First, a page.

Radioactive material released from Fukushima was detectable all across the northern hemisphere 12 to 15 days after the accident.  A CTBTO monitoring station in Iceland detected radioactive isotopes indicating that the plume had reached Europe on 20 March. This was confirmed by European monitoring networks (Masson, et al., 2011).  For the first four weeks, the radioactive materials remained confined to the northern hemisphere but by 13 April was detected at stations located in Australia, Fiji, Malaysia and Papua New Guinea indicating that it had reached the southern hemisphere (CTBTO, 2011).

Radiation from Fukushima in Ireland

March 10, 2012

Fukushima radiation measured in Ireland, The Irish Times – , March 9, 2012 DICK AHLSTROM, Science Editor  RADIOACTIVITY FROM the Fukushima nuclear reactor accident in Japan reached Ireland in the weeks after the event. It arrived at such low levels, however, that it had no significance for either public health or food safety, according to a report on the incident from the Radiological Protection Institute of Ireland. “The levels that we have detected were very low,” Dr Ciara McMahon, the institute’s director of environmental surveillance and assessment, said yesterday….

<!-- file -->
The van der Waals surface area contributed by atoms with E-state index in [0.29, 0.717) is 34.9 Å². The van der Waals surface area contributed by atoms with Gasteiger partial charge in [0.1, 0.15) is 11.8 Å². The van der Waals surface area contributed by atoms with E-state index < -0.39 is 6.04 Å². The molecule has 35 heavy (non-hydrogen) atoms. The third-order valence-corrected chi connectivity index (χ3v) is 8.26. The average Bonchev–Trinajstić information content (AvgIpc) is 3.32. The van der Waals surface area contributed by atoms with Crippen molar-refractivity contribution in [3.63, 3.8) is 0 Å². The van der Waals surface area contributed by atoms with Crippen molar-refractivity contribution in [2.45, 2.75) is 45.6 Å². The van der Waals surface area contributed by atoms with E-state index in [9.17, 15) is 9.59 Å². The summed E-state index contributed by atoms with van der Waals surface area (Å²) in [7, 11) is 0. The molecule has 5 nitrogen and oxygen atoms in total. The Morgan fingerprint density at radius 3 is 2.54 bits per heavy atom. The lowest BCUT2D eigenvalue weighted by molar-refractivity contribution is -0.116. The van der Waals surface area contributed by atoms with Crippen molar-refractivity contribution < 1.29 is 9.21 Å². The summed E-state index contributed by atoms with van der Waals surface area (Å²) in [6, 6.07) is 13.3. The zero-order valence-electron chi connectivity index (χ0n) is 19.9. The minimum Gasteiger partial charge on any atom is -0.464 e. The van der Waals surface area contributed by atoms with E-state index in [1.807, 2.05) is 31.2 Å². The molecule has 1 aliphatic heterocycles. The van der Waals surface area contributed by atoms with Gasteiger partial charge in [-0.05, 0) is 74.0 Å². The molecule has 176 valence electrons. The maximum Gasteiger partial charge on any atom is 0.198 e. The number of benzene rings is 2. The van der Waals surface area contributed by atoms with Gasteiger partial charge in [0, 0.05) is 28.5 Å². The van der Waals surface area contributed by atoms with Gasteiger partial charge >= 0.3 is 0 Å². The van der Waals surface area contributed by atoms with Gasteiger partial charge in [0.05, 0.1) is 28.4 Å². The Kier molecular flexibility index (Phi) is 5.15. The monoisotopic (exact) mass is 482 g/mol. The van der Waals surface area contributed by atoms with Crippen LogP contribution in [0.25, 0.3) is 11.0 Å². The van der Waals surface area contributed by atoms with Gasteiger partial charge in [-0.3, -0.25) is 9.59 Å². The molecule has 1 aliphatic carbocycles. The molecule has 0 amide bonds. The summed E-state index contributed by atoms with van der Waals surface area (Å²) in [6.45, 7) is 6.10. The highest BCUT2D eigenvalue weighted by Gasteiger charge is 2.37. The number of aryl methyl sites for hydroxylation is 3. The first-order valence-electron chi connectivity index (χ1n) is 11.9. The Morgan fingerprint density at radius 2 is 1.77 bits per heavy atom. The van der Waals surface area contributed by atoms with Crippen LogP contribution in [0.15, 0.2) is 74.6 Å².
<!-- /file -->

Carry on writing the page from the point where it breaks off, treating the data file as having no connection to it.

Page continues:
“Fukushima couldn’t be much further away from Ireland, but we still must be able to monitor for accidents. We have to be ready to respond.”

The incident, triggered by the impact of an earthquake and tsunami, showed the need for nuclear authorities worldwide to re-evaluate their safety procedures, said the institute’s chief executive, Dr Ann McGarry.

There was “no room for complacency within the international nuclear industry”. “A nuclear accident anywhere has potential to be a nuclear accident everywhere.” The radioactive particles that reached Ireland were similar to those arriving as nuclear fallout here after the Chernobyl nuclear power plant disaster in 1986, according to data from the institute. The monitoring stations detected radioactive Iodine-131 and two forms of radioactive Caesium, Cs-137 and Cs-134.

Fukushima the prelude to extraordinary scientific changes